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Waste and Emissions»Toxic Hotspots - A Problem We Can Solve

»Friday, May 8,2009

Toxic Waste600 million people around the world could die young from toxic waste, as a result of poor industry practice in developing countries.


Mines, car battery recycling sites and tanneries in developing countries are "toxic hotspots" causing retardation in children, cancer and death at an early age, claims Richard Fuller, president of the Blacksmith Institute.

The Blacksmith Institute are New York-based and work closely with communities around the world to clean such sites, focusing mainly on those that threaten human health. It's health and Pollution Fund aims to raise £500 Million, this could help eradicate toxic hotspots in a few decades.

"There are just thousands, not tens of thousands, of toxic hotspots around the world. This is a finite problem," he said. "We can solve this in our lifetimes."

Toxic Hotspots50 such clean-up projects have been completed by Blacksmith since 1999 and they have been working with the ADB and the World Bank to establish funding. People in developing countries such as India and China buy more goods like electronics and cars and concern about polluted places is growing as the world's population swells. Most of the companies responsible are smaller, local firms, not larger multinationals, Fuller said.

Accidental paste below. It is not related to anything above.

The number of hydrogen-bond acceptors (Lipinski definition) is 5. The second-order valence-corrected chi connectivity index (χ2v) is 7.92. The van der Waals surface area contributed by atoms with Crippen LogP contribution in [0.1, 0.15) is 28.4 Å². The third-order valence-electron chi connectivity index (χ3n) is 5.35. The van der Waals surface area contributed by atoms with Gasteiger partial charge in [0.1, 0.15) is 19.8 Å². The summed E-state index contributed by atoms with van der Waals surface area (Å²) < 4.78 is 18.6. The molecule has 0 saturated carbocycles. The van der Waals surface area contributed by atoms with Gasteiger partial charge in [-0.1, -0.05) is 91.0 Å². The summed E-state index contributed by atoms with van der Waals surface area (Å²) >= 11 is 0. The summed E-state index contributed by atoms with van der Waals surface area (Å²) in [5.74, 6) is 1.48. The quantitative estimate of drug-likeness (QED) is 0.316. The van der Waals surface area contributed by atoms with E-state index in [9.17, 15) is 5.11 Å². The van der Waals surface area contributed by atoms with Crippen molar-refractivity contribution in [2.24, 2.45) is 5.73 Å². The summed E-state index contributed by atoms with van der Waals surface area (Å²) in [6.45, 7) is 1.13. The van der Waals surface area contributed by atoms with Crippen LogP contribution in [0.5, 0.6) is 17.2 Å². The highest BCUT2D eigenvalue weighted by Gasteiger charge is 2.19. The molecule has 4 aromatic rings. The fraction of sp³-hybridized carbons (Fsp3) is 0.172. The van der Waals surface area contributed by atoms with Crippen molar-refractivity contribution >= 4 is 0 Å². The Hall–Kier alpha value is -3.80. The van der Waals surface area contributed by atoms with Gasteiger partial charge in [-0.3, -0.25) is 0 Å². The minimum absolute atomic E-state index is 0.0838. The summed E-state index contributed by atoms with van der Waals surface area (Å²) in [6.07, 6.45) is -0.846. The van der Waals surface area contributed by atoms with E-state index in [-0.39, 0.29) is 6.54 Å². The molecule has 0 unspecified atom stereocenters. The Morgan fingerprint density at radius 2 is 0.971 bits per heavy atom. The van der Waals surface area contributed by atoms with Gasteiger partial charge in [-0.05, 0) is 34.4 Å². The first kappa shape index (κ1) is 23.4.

Negative publicity surrounding industrial waste effects multinationals more and they usually have ample resources to clean up for themselves, he said. To publicise the issue, an annual listing of the world's wort areas and most polluted places is released by Blacksmith. Africa and China top the list.

There is a battery site in the Dominican Republic (Haina) which Blacksmith has led a $200,000 clean-up. Much of the underlying soil was 30 percent lead, this can lead to severe learning disabilities in children. Costs to lean-up can range from  $10 million for polluted sites with rivers, to $20 million for cleaning up toxic chemicals in rusty containers that face the risk of exploding.

It has been made tougher to raise funds by the global financial crisis, however, Fuller said he is undeterred in his goal. "Half a billion people are being poisoned," he said. "This is not a tolerable situation."

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